We returned to the hatchery and continued our drive up our regular road to the start of the FSR proper and then on to our first view of Harrison Lake. Here we took the first side road which heads south along the lake to an overlook above the Harrison River and on the east side of Chehalis peak which we had just been exploring. The drive along the transmission line service road went very smoothly until the last 250 feet. Here we encountered a large rock we had to drive up on but with it being wet it was too slippery for us and we were spinning out digging a hole. So we decided to not push it and started to back down but we had slid enough that the back end was now blocked by the slope - going forward was not happening but neither was reverse. It was time for the winch and a bit of help moving forward enough to get our rear freed. Now the trouble was that there were no large trees in front of us for quite some distance. I was able to find some old stumps but the first proved too rotten. The second held long enough for us to get ourselves repositioned and then we backed down to a place where we could park. We wanted to walk to the end of the road and gather some photos from the lookout.
The short walk along the last part of the road went easily enough until we reached the clearing around the last tower. Here I was walking ahead of Geoff and looking for an easy way down to the lookout when I heard a cry and turned to find Geoff laying on a large rock he had slipped on. He had his coffee cup in one hand and his shotgun in the other and so had little with which to break the fall. So he hit hard and I saw before a whimpering father of two sprawled across the rock with his gun and coffee safe but his knee and thigh in rough shape. In a couple minutes he was already sporting a huge deep bruise. But of course it was not a time to offer much sympathy just friendly teasing as to ones increasing age and diminishing agility. After a few minutes of recovery we continued to the lookout for our photos.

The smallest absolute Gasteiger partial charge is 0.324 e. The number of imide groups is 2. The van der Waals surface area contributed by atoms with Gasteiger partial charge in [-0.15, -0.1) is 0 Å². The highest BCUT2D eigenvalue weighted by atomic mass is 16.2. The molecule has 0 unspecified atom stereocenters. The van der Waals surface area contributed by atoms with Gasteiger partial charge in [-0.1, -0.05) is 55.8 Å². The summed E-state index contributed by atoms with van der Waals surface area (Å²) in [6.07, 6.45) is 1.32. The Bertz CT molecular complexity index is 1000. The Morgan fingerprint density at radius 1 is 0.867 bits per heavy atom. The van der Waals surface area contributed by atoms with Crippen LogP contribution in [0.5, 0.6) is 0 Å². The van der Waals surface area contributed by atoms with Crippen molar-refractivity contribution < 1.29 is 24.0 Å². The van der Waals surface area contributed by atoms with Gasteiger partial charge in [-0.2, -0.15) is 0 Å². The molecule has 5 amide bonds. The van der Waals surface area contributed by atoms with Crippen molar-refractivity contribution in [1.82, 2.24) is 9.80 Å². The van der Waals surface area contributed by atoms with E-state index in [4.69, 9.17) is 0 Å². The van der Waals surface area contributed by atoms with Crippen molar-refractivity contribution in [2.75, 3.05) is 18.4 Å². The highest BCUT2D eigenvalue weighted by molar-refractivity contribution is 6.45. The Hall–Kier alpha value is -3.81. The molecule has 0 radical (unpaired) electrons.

Done with the area, we returned to the truck and backed it down until we could turn around. Then we found a flat area with a view to the north along the lake where we stopped for lunch. We checked the brake fluid again and found it to be fine so after lunch we continued north along the mainline and explored a few more spots as we made our way to the area around Wood Lake which was burned last summer. The area actually looks starker than it did on our last trip as all the green ferns were brown in the winter season. It should start looking better soon. We continued on to the spot where the Lookout Peak trail starts so I could gather a few photos for my friends in the radio club who hiked the summit last year. It was a bleak sight with all the black and lack of green life.
By now the day was getting on and it was getting quite dull so we started back up the road having enjoyed a lovely day in the hills. When we reached the Weaver Lake side road we decided to head up to it to see the area as it had been years since we were last there, but as we got near the lake the road was gated stating that the campsite was closed. So we never did see the lake. We’ll just need to try again later in the year. Turning back, we were soon back to the mainline and out by the hatchery where we reset the truck for highway driving and then made for home. It was a good day and adventure and we both had a decent time for the most part and now I know how to prepare for the hike to Chehalis Peak.